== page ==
Narrated By: Ralph Lister
Duration: 5 hours and 34 minutes
What to expect
In the tradition of Ray Bradbury's Something Wicked This Way Comes, and Stephen King's Salem's Lot, New York Times bestseller Cirque du Freak is the first title in the popular Saga of Darren Shan.
Darren Shan and his best friend, Steve, get tickets to the Cirque du Freak, a wonderfully gothic freak show featuring weird, frightening half human / half animals who interact terrifyingly with the audience. In the midst of the excitement, true terror raises its head when Steve recognizes that one of the performers—Mr. Crepsley—is a vampire!
Steve confronts the vampire after the show finishes—but his motives are surprising! In the shadows of a crumbling theater, a horrified Darren eavesdrops on his friend and the vampire, and is witness to a monstrous, disturbing plea. As if by destiny, Darren is pulled to Mr. Crepsley, and what follows is his horrifying descent into the dark and bloody world of vampires.
This is Darren's story.
Children’s / Teenage fiction: Horror and ghost stories, chillers, Children’s / Teenage fiction: General fiction, Children’s / Teenage: Personal and social topics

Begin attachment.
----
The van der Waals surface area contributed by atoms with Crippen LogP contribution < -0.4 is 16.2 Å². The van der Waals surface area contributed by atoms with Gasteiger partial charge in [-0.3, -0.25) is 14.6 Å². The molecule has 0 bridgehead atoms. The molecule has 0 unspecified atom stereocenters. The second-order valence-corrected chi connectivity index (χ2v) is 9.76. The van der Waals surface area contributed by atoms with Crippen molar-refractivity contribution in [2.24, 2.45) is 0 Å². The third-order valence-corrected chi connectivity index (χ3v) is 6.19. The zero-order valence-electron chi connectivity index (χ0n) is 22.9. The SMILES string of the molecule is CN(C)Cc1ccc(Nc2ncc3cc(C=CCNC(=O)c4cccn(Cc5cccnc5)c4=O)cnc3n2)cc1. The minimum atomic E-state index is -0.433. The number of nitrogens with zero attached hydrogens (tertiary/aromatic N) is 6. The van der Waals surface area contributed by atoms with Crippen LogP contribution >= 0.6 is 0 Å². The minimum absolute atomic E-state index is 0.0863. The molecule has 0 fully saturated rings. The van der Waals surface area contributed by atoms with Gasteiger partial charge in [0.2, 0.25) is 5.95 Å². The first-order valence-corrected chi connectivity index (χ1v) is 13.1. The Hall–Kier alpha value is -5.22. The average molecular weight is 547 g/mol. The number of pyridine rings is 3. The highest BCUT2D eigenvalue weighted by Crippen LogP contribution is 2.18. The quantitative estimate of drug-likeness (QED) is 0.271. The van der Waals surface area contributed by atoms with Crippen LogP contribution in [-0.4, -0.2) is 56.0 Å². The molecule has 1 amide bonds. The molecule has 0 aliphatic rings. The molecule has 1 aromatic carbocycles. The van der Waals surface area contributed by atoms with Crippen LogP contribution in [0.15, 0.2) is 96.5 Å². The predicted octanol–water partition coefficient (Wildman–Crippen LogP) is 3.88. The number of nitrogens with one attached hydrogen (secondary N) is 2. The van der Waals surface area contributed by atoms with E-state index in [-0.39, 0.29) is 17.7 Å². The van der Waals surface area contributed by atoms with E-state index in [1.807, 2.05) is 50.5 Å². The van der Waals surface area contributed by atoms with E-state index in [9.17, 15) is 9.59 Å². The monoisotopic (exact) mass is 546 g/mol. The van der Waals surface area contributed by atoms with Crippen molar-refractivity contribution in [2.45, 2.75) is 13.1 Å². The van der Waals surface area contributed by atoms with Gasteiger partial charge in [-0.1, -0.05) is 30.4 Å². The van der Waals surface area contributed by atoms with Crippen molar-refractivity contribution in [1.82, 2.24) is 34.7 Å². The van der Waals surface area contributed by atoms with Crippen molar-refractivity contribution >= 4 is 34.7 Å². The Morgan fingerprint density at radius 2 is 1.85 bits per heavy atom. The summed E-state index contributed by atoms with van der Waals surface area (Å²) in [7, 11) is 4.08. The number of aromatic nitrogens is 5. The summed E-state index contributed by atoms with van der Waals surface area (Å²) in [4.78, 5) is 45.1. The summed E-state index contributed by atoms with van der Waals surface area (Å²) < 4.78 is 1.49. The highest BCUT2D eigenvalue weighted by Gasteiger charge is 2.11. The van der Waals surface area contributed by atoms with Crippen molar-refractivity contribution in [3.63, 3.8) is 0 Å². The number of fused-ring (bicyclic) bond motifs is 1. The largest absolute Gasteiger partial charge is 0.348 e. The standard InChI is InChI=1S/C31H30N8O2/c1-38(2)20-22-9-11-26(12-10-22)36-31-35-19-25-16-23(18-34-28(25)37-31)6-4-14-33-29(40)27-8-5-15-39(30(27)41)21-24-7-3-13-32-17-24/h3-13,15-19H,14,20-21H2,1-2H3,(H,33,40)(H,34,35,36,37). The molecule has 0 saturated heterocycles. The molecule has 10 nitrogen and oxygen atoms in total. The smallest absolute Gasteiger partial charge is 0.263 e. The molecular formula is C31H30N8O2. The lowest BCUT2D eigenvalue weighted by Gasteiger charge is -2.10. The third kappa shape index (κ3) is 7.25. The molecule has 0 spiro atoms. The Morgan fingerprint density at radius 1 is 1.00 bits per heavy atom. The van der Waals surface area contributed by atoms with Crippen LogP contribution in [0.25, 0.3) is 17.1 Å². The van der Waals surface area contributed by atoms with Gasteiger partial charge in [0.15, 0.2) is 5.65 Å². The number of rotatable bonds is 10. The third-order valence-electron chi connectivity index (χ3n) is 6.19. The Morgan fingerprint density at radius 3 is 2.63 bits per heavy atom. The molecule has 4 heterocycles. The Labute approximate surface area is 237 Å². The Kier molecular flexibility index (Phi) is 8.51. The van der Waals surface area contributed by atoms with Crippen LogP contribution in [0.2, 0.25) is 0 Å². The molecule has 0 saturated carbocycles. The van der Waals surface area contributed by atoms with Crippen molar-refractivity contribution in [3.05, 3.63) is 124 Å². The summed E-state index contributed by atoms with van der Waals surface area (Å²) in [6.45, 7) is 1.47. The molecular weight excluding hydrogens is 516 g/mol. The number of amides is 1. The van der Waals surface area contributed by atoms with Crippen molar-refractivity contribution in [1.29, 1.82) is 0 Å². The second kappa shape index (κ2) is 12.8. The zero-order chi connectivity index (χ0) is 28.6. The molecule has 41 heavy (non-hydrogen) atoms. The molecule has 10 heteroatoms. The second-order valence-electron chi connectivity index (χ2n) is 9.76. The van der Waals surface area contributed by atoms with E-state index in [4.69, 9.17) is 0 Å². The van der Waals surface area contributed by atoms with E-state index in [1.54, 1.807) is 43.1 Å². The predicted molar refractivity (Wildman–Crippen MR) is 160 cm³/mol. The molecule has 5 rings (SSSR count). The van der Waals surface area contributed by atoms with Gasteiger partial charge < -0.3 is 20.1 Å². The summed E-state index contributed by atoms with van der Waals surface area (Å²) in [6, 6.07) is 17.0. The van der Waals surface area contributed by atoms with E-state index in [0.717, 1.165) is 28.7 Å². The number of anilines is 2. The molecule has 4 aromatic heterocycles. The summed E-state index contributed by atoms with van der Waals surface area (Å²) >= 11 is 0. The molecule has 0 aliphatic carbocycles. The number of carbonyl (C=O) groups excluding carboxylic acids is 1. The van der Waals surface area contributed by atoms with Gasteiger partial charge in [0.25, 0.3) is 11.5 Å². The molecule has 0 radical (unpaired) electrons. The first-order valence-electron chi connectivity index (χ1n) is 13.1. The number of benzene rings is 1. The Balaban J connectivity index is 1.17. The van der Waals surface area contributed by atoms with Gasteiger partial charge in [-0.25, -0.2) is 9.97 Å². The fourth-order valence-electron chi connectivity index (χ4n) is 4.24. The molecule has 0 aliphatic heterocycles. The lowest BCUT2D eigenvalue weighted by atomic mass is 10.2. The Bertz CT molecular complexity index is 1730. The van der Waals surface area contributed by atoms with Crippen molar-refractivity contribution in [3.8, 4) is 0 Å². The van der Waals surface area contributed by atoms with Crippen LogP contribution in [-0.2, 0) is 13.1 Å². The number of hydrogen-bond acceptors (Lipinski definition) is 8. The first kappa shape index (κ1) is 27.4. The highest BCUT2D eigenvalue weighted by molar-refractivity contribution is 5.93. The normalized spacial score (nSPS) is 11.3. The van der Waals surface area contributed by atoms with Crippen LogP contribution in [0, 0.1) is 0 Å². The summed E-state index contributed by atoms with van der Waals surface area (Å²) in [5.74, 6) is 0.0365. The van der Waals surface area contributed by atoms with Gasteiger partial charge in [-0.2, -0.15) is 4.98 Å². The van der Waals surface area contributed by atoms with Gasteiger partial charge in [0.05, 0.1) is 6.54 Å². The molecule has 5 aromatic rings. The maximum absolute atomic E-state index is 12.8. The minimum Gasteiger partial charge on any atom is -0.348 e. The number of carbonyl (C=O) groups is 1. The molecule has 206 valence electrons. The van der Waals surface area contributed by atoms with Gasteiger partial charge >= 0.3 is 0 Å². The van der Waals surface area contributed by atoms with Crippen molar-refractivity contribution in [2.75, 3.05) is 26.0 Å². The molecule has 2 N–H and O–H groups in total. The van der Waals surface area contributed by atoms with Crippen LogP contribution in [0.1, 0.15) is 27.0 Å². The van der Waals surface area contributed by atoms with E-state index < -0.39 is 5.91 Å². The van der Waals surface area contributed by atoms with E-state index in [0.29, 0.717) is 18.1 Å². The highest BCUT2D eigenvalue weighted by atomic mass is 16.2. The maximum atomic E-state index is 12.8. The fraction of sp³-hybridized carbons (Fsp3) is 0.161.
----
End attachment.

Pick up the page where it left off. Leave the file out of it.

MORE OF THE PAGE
Listen to a sample
“Fast-paced and full of macabre touches.”
“Every YA (who reads) was dying to read it yesterday.”
“The author’s choice of using a ‘mock-umentary’ style is a brilliant one…Readers will be howling for the sequel.”
“Anyone who loves the humorous but hair-raising horror in R. L. Stine’s Goosebumps series will devour British author Darren Shan’s first novel with equal zeal.”
“A supernatural world populated by a really cool cast of characters.”
“The scenario is compelling, and the author mines the exploitative history of early twentieth century sideshows to create an artfully macabre cirque du freak.”
“Readers…will be hooked.”
“The gripping plot moves forward at a lightning pace, and Darren’s fascination with the grotesque will ring true for many. Though originally published in England, there are no off-putting Briticisms, just a rip-roaring story full of oddities, low-key horror, and occasional, unexpected poignancy.”